LARAMIE — A few dozen LGBTQ community members and supporters gathered outside the University of Wyoming Student Union on Friday evening to reflect on a local legacy of violence and look toward a future they hope will be better.
Laramie PrideFest and the UW Multicultural Affairs organized the vigil, which became an annual tradition since the event began in 2017.
The vigil was in remembrance of Matthew Shepard, a gay 21-year-old UW student who died in October 1998 in the days after two men beat him and tied him to a fence, where he was left until a biker found him.
The murder became a nationwide news, with vigils and demonstrations against intolerance-inspired violence being held across the county.
Anti-LGBTQ groups also have come out in full force, including Westboro Baptist church protesting Shepard’s funeral in Casper and arriving in Laramie in 1999.
Shepard’s friends, family and gay rights activists from across the country reacted with their own protests and advocacy work, elevating Shepard’s name to be associated with a reinvigoration of gay rights advocacy in the 2000s.
Though Wyoming doesn’t have a statewide hate crimes law, Shepard’s name was connected to the 2009 federal Hate Crimes Prevention Act. In 2015, Laramie became the first city in Wyoming to pass a non-discrimination ordinance for LGBTQ people.
During this year’s vigil, Wyoming Women’s Foundation Director Rebekah Smith shared what it was like being a UW student at the time of Shepard’s murder.
“The student body was completely in shock,” Smith said.
She recalled that the entire campus reflected on the event, and she and some other students went into the Student Union to make armbands to stand against the violence.
Now a generation later, Friday’s attendees mimicked the practice, painting green circles — the international symbol of peace — on yellow ribbons, which were used to symbolize intolerance of violence after the 1995 Oklahoma City Bombing.
“It reminds us of where we came from and how important it is to continue to march and organize and fight for equal rights,” said vigil organizer Kevin Rossi. “When you think about it, (Shepard’s) death didn’t happen very long ago.”
The vigil also honored Robbie Ramirez, a Laramie man who died when an Albany County Sheriff’s Office deputy shot him in 2018.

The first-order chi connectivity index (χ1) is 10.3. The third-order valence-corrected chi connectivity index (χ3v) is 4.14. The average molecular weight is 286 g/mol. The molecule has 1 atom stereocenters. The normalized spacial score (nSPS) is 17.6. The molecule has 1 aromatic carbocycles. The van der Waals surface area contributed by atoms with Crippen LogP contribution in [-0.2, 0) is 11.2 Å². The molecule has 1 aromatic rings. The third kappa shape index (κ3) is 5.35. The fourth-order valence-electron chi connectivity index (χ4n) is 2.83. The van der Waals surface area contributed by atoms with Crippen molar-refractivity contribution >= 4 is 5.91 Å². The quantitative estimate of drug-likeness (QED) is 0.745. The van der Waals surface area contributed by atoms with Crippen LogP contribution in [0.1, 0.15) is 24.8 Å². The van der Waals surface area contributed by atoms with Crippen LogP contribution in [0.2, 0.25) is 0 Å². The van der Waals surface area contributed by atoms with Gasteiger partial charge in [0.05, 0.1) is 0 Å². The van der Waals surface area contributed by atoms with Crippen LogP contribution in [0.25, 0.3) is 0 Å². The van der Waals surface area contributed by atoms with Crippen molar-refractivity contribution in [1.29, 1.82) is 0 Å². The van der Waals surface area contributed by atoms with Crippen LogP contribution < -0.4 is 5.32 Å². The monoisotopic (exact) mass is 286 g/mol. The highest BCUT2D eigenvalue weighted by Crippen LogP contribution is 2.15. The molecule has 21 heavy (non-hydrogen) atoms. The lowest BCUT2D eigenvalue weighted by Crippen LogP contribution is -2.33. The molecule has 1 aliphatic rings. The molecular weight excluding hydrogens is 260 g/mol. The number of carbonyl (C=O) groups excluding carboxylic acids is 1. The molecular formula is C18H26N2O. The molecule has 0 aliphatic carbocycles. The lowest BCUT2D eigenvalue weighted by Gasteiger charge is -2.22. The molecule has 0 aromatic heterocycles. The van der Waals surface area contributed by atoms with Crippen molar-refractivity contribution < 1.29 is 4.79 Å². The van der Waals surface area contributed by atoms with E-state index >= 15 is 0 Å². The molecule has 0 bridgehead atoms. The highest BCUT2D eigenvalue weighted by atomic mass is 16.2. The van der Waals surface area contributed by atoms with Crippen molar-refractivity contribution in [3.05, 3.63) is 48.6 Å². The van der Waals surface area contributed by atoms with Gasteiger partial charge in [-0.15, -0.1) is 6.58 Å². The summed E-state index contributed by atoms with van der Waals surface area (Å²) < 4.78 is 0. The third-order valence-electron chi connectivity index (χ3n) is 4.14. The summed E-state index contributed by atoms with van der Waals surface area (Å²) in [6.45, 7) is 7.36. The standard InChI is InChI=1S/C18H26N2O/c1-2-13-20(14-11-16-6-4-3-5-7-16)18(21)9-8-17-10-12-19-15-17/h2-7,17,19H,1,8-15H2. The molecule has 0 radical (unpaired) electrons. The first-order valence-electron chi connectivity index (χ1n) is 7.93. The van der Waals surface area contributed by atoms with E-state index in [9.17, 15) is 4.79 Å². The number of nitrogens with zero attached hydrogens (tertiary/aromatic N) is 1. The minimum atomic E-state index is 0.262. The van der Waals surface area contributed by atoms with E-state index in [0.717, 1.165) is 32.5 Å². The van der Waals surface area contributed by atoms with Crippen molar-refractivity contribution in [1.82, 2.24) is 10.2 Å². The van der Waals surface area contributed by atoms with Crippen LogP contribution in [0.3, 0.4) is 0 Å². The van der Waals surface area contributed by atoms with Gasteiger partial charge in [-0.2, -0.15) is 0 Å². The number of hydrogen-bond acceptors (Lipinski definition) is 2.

The group observed a moment of silence for Ramirez and Shepard, then another as they read the names of transgender people, people of color and neurodivergent people from across the country who were killed because of discrimination or police violence.
Last year was the most violent on record for transgender people, with 375 killings reported worldwide, according to Forbes.
The Rev. Kenneth Ingram drew attention to the fact that already in 2022, 14 transgender people have been killed in the United States, most women of color.
“I feel like it’s been particularly hard lately,” said Ammon Medina, Deputy Director of Wyoming Equality.
Medina talked about the difficulty of witnessing violent threats to pride events and LGBTQ youth across the country and the risk of increasing polarization during conversations about justice for marginalized peoples.
“I think the answer is to talk to more people we don’t agree with,” Medina said, adding that cisgender, straight white people should be part of the conversations. “The responsibility’s on them, but they won’t take it.”
The group eventually made its way across campus to a bench that displays a plaque in memory of Shepard. People took turns leaving electric candles, flowers and other offerings on the bench, and stood together for a period of silent reflection.
For Eric Quallen, a speaker at the vigil, the event created a much-needed space of support.
“I’m here to remind you that we all need a place to hurt before we can heal,” he said. “Pain is where pride began. Struggle is where pride began. Fighting for the right to exist is where pride began.”